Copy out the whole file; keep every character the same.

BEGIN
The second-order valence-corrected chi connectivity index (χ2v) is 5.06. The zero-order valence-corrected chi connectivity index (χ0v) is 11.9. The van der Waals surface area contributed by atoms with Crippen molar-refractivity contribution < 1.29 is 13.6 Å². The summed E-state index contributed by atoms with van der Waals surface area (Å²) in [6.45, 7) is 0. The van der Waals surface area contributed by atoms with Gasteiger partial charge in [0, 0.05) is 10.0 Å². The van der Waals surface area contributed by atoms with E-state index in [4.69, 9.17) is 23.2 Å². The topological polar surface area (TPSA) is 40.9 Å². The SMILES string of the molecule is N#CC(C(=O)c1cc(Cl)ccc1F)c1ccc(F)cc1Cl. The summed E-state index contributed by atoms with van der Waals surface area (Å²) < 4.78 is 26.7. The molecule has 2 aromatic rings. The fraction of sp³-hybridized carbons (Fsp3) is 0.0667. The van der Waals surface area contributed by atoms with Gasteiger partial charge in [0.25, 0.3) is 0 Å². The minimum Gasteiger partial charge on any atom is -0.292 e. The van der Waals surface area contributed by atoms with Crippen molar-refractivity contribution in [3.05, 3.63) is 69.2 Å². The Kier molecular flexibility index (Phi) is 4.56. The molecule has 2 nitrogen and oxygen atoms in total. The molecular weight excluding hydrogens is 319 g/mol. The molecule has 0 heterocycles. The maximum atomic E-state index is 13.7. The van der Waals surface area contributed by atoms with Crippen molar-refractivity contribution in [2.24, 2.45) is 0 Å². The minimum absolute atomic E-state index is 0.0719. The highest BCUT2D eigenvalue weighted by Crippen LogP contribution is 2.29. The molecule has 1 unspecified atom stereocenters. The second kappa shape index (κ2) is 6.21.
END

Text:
The second-order valence-corrected chi connectivity index (χ2v) is 5.06. The zero-order valence-corrected chi connectivity index (χ0v) is 11.9. The van der Waals surface area contributed by atoms with Crippen molar-refractivity contribution < 1.29 is 13.6 Å². The summed E-state index contributed by atoms with van der Waals surface area (Å²) in [6.45, 7) is 0. The van der Waals surface area contributed by atoms with Gasteiger partial charge in [0, 0.05) is 10.0 Å². The van der Waals surface area contributed by atoms with E-state index in [4.69, 9.17) is 23.2 Å². The topological polar surface area (TPSA) is 40.9 Å². The SMILES string of the molecule is N#CC(C(=O)c1cc(Cl)ccc1F)c1ccc(F)cc1Cl. The summed E-state index contributed by atoms with van der Waals surface area (Å²) < 4.78 is 26.7. The molecule has 2 aromatic rings. The fraction of sp³-hybridized carbons (Fsp3) is 0.0667. The van der Waals surface area contributed by atoms with Gasteiger partial charge in [0.25, 0.3) is 0 Å². The minimum Gasteiger partial charge on any atom is -0.292 e. The van der Waals surface area contributed by atoms with Crippen molar-refractivity contribution in [3.05, 3.63) is 69.2 Å². The Kier molecular flexibility index (Phi) is 4.56. The molecule has 2 nitrogen and oxygen atoms in total. The molecular weight excluding hydrogens is 319 g/mol. The molecule has 0 heterocycles. The maximum atomic E-state index is 13.7. The van der Waals surface area contributed by atoms with Crippen molar-refractivity contribution in [2.24, 2.45) is 0 Å². The minimum absolute atomic E-state index is 0.0719. The highest BCUT2D eigenvalue weighted by Crippen LogP contribution is 2.29. The molecule has 1 unspecified atom stereocenters. The second kappa shape index (κ2) is 6.21.